Now is right time to correct injustice for gay couples


POSTED: Monday, March 09, 2009

The heavy opposition to civil unions at the Senate Judiciary Committee's public hearing on House Bill 444 may lead some politicians to think that they should wait to enact civil unions until the majority is good and ready to accept them.

But this would be a mistake, because there is never a perfect time to correct injustice, and because justice delayed is justice denied. Former President Lyndon Johnson said that “;a government conceived and dedicated to the purpose that all men are born free and equal cannot pervert its mission by rephrasing the purpose to suggest that men shall be free today—but shall be equal a little later,”; while Leonard Hobhouse said that “;liberty without equality is a name of noble sound and squalid result.”;

This nation must bear in mind that no self-respecting minority which has been unfairly deprived of equal justice will accept the role of permanent victim. Nobel Peace Prize winner Archbishop Desmond Tutu put it this way: “;I am not interested in picking up crumbs of compassion thrown from the table of someone who considers himself my master. I want the full menu of rights.”;

The case against same-sex marriage proved too weak to survive penetrating scrutiny in the courts. The traditional-marriage amendment to the Hawaii Constitution became law only because it was approved by voters in what amounted to a contest where numerical brute force overpowered a well-reasoned request for relief from oppression. The gay and lesbian minority's access to a fundamental right was denied by a fear-driven majority.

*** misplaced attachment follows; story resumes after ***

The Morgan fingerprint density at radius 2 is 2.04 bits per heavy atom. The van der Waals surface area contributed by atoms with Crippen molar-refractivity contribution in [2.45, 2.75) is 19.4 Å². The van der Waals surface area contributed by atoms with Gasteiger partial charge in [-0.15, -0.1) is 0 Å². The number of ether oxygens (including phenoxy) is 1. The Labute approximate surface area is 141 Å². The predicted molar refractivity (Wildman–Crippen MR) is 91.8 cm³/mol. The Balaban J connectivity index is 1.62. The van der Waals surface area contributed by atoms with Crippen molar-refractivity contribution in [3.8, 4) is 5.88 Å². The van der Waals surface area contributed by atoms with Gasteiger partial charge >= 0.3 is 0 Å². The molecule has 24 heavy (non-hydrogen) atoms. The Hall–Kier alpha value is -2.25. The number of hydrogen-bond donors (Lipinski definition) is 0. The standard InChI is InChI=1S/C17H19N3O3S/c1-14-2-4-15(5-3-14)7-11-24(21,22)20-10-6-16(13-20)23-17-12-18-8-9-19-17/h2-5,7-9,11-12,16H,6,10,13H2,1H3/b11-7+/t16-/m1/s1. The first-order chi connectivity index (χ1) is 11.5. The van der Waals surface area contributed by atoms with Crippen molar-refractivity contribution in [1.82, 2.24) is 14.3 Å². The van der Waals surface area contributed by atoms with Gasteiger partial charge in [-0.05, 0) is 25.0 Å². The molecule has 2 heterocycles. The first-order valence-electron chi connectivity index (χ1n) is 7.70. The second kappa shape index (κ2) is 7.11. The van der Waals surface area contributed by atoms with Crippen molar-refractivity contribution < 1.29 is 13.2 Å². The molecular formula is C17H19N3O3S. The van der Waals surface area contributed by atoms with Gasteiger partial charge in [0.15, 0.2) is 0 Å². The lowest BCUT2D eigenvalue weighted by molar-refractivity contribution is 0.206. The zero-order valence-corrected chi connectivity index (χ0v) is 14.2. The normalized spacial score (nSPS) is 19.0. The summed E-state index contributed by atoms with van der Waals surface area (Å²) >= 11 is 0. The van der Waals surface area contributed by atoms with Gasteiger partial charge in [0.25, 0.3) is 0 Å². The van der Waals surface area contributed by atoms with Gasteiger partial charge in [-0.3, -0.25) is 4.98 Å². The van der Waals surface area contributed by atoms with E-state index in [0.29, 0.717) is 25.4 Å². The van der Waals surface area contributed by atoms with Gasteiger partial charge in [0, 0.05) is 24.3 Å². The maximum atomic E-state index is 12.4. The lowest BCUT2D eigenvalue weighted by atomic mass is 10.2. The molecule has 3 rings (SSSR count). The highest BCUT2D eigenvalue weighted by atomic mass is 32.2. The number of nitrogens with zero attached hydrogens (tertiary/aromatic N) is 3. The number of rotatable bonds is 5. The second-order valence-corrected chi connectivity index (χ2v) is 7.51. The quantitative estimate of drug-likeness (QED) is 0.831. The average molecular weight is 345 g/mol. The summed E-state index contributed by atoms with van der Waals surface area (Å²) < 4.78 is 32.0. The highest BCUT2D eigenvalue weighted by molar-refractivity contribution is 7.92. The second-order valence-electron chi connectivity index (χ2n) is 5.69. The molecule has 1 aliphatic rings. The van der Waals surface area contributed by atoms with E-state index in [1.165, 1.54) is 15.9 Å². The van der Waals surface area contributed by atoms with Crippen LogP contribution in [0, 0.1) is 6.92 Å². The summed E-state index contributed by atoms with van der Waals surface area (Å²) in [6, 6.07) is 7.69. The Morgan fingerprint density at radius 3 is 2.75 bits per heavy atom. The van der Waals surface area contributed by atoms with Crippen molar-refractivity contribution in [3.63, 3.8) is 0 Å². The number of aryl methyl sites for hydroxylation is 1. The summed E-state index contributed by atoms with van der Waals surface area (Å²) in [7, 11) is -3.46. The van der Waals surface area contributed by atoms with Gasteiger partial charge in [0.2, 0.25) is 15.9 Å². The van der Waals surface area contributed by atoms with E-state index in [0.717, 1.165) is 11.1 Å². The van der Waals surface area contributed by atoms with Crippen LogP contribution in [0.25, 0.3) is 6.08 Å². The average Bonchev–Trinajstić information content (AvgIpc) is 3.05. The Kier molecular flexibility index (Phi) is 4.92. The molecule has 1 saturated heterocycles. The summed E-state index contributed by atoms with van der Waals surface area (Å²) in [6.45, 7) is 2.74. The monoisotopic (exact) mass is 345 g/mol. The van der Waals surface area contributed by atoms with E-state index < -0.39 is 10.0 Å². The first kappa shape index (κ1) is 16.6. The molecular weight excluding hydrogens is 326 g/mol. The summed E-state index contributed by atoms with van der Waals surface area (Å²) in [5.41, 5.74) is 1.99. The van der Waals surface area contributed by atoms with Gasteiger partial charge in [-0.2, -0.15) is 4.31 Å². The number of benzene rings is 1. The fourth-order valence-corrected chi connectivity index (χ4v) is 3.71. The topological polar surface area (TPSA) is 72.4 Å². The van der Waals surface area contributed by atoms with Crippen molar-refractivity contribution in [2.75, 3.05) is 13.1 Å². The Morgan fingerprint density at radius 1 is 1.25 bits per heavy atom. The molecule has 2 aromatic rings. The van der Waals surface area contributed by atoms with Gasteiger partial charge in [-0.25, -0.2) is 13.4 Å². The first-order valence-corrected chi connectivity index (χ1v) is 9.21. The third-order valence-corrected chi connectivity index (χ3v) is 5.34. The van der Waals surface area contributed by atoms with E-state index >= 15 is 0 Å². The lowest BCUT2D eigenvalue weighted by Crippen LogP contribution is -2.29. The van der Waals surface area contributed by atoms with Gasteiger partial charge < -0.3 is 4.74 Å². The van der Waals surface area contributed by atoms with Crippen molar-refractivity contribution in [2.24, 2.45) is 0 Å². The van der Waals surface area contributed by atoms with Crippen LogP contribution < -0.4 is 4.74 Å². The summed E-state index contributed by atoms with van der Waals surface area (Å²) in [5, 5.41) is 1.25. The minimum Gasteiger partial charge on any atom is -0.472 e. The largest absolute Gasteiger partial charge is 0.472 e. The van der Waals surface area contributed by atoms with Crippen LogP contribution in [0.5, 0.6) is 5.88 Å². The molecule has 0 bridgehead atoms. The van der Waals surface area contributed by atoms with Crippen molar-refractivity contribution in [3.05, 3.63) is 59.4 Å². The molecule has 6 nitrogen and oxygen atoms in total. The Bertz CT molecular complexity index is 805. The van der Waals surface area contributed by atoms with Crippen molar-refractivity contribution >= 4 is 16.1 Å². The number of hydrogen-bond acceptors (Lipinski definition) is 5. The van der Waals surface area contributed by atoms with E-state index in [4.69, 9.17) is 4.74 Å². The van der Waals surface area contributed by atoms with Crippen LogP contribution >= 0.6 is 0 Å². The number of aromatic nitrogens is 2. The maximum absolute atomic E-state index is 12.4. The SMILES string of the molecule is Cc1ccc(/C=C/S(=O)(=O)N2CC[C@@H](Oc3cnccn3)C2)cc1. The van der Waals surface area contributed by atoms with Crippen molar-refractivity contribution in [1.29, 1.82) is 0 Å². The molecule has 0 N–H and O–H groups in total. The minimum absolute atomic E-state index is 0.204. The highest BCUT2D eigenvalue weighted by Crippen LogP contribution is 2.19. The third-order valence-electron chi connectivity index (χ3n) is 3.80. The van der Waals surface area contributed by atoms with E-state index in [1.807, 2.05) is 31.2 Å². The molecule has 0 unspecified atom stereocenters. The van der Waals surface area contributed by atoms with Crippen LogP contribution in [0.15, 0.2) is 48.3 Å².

That fear has not been borne out by experience. There is no evidence that civilization has collapsed in those states and foreign countries where civil unions or even same-sex marriages have already been legalized.

Yet law-abiding, taxpaying gay and lesbian Americans are still deemed less deserving of marriage than convicted heterosexual murderers, rapists and child molesters, who can marry while they are behind bars. Some reactionary individuals and groups, completely forgetting our nation's ideals, would even disallow civil unions.

Meanwhile, the majority doesn't scrupulously honor the institution it so fiercely “;defends.”; Not only are our divorce statistics a national disgrace, one celebrity's marriage ended only 55 hours after it began.

Our founding fathers were keenly aware that the majority is capable of making serious mistakes, which is why majority rule should not be absolute. John Adams, the second U.S. president, bluntly stated that “;the majority has eternally, and without one exception, usurped over the rights of the minority.”;

Neither today's politicians nor today's majority should disregard injustice in the present just because it was embraced by society in the distant or even recent past. As Thomas Jefferson said, “;laws and institutions must go hand in hand with the progress of the human mind.”;

Politicians who vote against civil unions may enjoy the majority's approval in the short term but may end up, along with the majority, on the wrong and shameful side of history, as did all the majorities of yesteryear who opposed interracial marriages.

On the other hand, politicians who vote for civil unions may have their political careers ended prematurely by angry constituents, but they will at least have done what is honorable and morally right, and their consciences will be clear. They will be vindicated when a future, wiser, less reactionary majority accepts liberty and justice for all.

The civil-unions issue presents our Legislature and our governor with an acid test of strength of character and of sensitivity to injustice. The most admirable politicians are those who are willing to step down after serving only one term with vision, integrity, intelligence and the courage to do what is right in the face of strong temptation to take the easy way out. We will soon find out who they are.


Kent Hirata is a resident of Honolulu.